An open prison which holds 630 offenders has been described as “a very effective prison”, but concerns were raised about drug use by inmates.
HMP Kirkham, where nearly a quarter of the inmates are either life sentence prisoners or subject to indeterminate sentences for public protection, was found to be successfully addressing the complex needs of some prisoners, following an unannounced inspection.
Nick Hardwick, Chief Inspector of Prisons, said inspectors found Kirkham was a safe prison with few incidents of violence or self-harm, the prison delivered some good drug intervention work, prisoners had excellent access to facilities and services, with purposeful activity available to all.
He said: “Across the range of our healthy prison tests we found outcomes to be reasonably good or better, and the prison was successfully addressing some complex needs. Although some structures required attention, staff and managers exhibited a confidence, competence and sense of purpose that was equipping prisoners well through their transition from imprisonment to resettlement.”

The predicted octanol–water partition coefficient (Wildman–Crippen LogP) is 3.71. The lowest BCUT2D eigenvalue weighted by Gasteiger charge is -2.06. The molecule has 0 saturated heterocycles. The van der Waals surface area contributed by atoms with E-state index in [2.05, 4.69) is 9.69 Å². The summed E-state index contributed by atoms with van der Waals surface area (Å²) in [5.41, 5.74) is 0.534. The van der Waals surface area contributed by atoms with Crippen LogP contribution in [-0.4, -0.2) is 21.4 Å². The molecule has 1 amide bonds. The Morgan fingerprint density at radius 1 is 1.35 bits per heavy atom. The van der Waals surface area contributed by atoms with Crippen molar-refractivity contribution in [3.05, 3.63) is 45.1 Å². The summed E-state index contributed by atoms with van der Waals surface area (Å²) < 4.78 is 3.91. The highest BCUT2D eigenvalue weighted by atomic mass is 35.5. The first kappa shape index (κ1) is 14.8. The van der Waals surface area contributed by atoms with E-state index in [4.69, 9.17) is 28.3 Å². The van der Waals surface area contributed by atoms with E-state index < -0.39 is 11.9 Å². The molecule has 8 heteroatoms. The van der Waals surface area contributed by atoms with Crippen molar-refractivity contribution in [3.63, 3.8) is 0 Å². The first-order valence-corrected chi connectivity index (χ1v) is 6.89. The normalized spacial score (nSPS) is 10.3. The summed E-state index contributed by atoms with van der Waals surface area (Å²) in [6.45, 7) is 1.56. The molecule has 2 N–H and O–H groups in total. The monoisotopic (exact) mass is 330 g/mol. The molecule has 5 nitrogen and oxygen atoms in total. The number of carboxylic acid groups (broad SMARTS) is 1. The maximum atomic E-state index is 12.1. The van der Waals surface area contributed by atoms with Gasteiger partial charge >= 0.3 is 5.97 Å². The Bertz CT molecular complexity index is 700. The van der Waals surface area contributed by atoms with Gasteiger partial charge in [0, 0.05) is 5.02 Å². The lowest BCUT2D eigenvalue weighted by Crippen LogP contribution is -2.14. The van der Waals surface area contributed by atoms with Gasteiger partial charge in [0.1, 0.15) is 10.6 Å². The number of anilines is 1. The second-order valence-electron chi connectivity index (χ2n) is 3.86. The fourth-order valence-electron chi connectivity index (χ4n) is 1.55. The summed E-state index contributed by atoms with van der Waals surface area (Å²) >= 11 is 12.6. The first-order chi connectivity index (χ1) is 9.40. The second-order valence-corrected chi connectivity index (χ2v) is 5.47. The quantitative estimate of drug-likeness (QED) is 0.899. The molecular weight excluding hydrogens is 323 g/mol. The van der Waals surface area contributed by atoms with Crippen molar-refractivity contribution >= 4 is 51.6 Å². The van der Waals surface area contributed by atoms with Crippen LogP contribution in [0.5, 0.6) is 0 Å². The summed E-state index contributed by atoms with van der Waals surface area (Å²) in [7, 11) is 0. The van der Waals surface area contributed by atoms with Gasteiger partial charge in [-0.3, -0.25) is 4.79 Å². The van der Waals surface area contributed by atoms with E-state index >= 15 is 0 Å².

However, inspectors were concerned to find drug use was higher than usually seen in open prisons and said the number of prisoners subject to segregation had increased significantly.
Michael Spurr, Chief Executive Officer of the National Offender Management Service (NOMS), said the jail would look to address areas of concern.